This week’s Torah portion of Bo takes us through the final 3 plagues and what led up to the exodus from Egypt. This includes the first Pesach and the laws that relate to Pesach and the seder.
The medrish Pesiksa Rabasi of Rav Kahana expounds on one of his interpretations of a pasuk found in Tehillim (119:62), “At midnight I arise to thank You for Your righteous ordinances.” “In another interpretation “Your righteous ordinances” refers to the ordinances (judgements) that You brought on the Egyptians in Egypt and the righteousness You did with our forefathers in Egypt. For they only had two mitzvos, the blood of the Pesach and the blood of bris milah, therefore it says in Yechezkel (16:7) – ‘And I passed over you and saw you wallowing in your blood and I said to you, through your blood you shall gain life, through your blood you shall gain life.’ This refers to the blood of the Pesach offering and the blood of bris milah.”
The Maharz”u on this medrish, quoting a Medrish Rabba in Rus, explains that they didn’t have any mitzvos in hand to be involved with so that they could be redeemed. Therefore, in order to be redeemed, Hashem gave them 2 mitzvos, which were the blood of the Pascal lamb and the blood of circumcision… (click here for Hebrew text.)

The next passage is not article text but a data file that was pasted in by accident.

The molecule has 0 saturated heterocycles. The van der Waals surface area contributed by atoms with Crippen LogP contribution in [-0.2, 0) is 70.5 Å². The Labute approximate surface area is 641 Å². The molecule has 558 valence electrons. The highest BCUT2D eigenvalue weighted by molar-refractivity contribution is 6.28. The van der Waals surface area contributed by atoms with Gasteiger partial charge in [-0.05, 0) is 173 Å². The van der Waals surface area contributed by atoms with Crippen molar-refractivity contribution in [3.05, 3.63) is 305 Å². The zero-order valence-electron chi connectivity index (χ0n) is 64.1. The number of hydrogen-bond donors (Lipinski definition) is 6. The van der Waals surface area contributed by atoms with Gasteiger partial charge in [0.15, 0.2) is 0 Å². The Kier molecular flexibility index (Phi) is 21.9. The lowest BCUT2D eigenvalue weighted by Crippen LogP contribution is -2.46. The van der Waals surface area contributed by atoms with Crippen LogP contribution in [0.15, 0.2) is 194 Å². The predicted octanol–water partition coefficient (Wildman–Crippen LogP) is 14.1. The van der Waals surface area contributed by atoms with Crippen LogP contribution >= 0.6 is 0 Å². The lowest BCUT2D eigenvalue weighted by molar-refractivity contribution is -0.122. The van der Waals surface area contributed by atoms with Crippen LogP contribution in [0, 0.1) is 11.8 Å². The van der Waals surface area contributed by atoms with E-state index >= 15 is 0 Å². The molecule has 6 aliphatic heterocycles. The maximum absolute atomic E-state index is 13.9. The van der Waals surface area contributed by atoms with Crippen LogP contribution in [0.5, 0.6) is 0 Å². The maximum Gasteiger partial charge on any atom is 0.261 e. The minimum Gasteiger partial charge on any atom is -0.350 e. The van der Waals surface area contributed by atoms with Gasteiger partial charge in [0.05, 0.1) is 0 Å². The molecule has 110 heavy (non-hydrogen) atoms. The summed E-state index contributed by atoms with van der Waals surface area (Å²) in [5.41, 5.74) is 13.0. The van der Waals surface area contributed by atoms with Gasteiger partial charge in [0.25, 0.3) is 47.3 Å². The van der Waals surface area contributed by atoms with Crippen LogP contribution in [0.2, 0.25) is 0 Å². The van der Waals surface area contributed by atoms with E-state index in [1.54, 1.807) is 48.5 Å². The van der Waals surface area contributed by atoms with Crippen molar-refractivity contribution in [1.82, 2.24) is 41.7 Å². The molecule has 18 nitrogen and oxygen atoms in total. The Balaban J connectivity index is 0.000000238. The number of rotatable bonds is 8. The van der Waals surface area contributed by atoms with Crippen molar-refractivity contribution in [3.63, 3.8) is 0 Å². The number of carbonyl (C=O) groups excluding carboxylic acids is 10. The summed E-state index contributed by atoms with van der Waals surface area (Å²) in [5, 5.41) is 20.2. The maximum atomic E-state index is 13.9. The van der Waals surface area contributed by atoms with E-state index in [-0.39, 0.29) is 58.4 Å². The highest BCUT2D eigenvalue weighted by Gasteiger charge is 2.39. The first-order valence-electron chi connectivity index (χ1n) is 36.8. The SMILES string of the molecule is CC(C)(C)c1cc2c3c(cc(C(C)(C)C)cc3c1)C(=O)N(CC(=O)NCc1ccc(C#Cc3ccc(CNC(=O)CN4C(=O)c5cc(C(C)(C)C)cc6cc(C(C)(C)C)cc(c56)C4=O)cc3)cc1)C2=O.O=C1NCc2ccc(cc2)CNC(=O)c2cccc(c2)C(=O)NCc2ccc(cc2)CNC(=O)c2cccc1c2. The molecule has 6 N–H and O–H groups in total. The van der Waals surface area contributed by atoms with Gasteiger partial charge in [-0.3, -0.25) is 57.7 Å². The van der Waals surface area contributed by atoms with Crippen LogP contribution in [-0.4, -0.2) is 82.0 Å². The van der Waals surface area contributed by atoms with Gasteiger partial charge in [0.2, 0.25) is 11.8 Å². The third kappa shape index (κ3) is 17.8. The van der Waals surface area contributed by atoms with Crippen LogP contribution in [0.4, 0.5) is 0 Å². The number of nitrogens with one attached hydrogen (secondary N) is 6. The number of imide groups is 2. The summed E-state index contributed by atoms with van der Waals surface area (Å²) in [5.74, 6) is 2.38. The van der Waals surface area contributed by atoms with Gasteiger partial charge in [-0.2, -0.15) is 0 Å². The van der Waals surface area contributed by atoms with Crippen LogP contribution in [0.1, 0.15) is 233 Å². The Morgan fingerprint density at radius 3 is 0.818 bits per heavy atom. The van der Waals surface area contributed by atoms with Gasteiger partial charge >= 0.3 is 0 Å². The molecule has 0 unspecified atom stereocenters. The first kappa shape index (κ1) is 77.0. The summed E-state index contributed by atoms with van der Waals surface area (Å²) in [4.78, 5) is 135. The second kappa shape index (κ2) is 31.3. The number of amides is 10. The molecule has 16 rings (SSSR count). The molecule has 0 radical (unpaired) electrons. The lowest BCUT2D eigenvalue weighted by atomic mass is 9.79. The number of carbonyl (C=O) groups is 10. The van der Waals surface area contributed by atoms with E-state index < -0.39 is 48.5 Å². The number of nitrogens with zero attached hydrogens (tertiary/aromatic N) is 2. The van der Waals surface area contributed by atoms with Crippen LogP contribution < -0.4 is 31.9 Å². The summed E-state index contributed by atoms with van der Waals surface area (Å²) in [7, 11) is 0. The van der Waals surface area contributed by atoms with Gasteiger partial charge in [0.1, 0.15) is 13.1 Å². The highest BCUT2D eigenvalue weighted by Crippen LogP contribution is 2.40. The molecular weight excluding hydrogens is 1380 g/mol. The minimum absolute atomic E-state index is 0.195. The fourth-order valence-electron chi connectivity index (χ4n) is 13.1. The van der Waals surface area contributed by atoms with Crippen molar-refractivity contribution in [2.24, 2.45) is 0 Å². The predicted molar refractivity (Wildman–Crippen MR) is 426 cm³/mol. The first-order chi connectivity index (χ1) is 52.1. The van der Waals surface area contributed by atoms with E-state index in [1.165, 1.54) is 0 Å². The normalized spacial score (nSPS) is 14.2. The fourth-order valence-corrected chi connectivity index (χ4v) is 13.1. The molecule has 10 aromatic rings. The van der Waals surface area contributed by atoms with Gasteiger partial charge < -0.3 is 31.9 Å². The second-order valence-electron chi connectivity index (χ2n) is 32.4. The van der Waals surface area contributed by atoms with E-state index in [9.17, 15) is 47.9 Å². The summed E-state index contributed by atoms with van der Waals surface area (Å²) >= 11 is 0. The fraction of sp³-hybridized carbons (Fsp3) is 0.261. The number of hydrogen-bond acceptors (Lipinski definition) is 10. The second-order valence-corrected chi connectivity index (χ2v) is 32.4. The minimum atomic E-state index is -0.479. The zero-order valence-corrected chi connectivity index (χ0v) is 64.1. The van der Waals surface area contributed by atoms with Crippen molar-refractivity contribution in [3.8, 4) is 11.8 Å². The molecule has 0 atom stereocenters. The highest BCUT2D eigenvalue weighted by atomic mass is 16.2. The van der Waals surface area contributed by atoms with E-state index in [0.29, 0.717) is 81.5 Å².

This pasuk in Yechezkel is mentioned every year in the Haggadah, “’And numerous,’ as it is said: ‘I caused you to thrive like the plants of the field, and you increased and grew… I passed over you and saw you wallowing in your bloods, and I said to you `By your blood you shall live,’ and I said to you `By your blood you shall live!’ (Yechezkel 16:6,7). The Ritva commenting on the Haggadah references a Mechilta which says in the name of Rebbe Masia ben Cheresh that Hashem was saying “And I passed over you and saw you” and behold the beloved time had come when Hashem had sworn to Avraham Avinu that He would redeem his children, but they did not have any mitzvos to be involved in so that they can be redeemed… so Hashem gave them two, the mitzvah of Pesach and the mitzvah of milah so that they can be involved in them in order to be redeemed… So to the Rambam wrote that circumcision took place in Egypt, as it says “Any uncircumcised cannot eat from it.” Moshe Rabbeinu circumcised every one of them except for the tribe of Levi for they kept bris milah as it says “And your bris they observed.” (Click here for Hebrew text.)